Class factor is a basic criterion in politics

But since the days of the French Revolution, when Reaction sat on the right side of the aisle and the Revolution on the left, hasn’t politics been framed largely, though not entirely, around the respective class platforms of contending forces? Of course, 20th- and 21st-century culture wars on race, gender, and sexual orientation have colored easy assessments, but the class factor remains a basic criterion.

For us, what’s going on in Putin’s head is not as important as the economic and political practice of Russia’s ruling circles, a practice most dramatically revealed by the military incursion into Ukraine, an invasion that benefits no one but the ruling classes of Russia and elsewhere. Here, gaining the opinion of our Russian comrades would be decisive.

On this score, the fraternal parties gathered in the world communist movement including our own, are largely united in condemnation and opposition to Putin’s military action, but with notable exceptions, including the Communist Party of the Russian Federation, who support the war, though some are speaking out against it. Communists oppose war and champion peaceful settlement of international disputes. In this connection, Jerónimo de Sousa, leader of the Portuguese Communist Party recently spoke about the need to deescalate and end the conflict:

It is urgent to stop the policy of inciting confrontation, which will only lead to the worsening of the conflict, to the loss of more human lives, to greater suffering.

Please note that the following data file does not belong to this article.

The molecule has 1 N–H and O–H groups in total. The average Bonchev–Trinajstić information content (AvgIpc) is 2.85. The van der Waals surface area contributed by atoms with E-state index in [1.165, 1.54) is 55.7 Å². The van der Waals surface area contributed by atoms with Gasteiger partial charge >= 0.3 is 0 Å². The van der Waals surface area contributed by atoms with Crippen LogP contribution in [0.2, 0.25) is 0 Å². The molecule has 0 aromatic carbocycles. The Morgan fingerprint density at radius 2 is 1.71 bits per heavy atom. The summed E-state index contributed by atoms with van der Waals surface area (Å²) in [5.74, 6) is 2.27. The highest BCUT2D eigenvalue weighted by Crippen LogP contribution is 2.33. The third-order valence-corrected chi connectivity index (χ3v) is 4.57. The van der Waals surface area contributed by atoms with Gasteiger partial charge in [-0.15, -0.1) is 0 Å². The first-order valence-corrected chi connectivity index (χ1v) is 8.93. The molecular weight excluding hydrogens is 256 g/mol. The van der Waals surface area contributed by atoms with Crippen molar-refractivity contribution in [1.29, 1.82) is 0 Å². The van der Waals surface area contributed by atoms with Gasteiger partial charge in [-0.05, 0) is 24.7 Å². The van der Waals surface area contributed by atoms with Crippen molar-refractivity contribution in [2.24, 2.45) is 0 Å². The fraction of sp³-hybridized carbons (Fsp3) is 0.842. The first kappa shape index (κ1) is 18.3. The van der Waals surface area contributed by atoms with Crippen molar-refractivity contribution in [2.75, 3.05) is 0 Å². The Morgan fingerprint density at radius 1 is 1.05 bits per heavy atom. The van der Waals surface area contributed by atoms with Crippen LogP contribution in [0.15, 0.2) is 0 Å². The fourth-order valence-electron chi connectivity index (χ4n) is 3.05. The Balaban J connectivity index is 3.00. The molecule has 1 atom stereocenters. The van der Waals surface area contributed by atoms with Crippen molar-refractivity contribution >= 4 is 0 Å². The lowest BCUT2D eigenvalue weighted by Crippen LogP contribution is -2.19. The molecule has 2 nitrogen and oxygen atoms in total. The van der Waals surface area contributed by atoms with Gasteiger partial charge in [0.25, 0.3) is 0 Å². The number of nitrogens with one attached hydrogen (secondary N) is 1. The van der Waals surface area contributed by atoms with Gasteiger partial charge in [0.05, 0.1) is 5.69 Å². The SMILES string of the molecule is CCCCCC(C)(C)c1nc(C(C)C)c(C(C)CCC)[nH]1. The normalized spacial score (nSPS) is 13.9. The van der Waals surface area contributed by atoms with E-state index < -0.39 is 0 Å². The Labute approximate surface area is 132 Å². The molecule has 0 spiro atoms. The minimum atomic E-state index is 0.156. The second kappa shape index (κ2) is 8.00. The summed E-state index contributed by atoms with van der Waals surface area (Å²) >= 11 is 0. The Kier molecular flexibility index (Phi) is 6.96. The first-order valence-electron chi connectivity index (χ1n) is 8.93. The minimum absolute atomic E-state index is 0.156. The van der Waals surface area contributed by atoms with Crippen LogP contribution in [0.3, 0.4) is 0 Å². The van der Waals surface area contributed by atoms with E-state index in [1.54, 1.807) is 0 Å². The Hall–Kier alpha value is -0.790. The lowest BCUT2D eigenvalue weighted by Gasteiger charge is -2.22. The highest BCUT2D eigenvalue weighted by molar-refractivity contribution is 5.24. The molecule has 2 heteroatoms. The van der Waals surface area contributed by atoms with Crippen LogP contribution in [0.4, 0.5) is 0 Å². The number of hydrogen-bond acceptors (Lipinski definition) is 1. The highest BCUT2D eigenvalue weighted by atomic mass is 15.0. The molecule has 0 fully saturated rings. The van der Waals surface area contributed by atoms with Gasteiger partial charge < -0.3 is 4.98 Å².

“Initiatives are needed that contribute to the de-escalation of the conflict in Ukraine, to a ceasefire and to a process of dialogue with a view to a negotiated solution to the conflict, to the response to the problems of collective security and disarmament in Europe, to the fulfillment of the principles of the UN Charter and the Final Act of the Helsinki Conference, in the interests of peace and cooperation among peoples.”

It’s true that today, due to Russia’s invasion of Ukraine, new problems have emerged with respect to the struggle for peace and the danger of fascism. In conditions of global capitalist crisis, war always carries within it a growing fascist danger.

In both cases, broad coalitions are needed to successfully carry out and win the fight.

Leadership in this fight in the U.S. must fall to our working-class and people’s movement. It cannot be ceded to any other party or force, particularly the Biden administration, given its aggressive foreign policy aimed at China, Cuba, Venezuela, and, yes, Russia. Has this policy not contributed mightily to the current international crisis? Taken as a whole, is this policy not the main contributor to the war danger today? Therefore, calls for World War II–type alliances are misguided and unfortunate; they imply a military solution that one cannot possibly endorse.

In fact, the opposite is needed — de-escalation, detente, demilitarization. To the extent that such efforts are broadly based and built from the ground up, they will be successful. We pledge ourselves to the broad working-class people’s action and diplomacy so necessary to that fight.

World anti-fascist and pro-peace unity is needed against Putin, Trump, Bolsonaro, Orban, and others, but it is up to the people in each country to settle their own affairs, not to allow the slightest hint of interference from others. This should include, by the way, bringing an end to the U.S. arms buildup and export, a destabilizing factor worldwide.

Peace is possible if the workers and people of our planet rise up and make it so.

As with all op-eds published by People’s World, this article reflects the opinions of its author.


Joe Sims
Joe Sims

Joe Sims is co-chair of the Communist Party USA. He is also a senior editor of People's World and loves biking.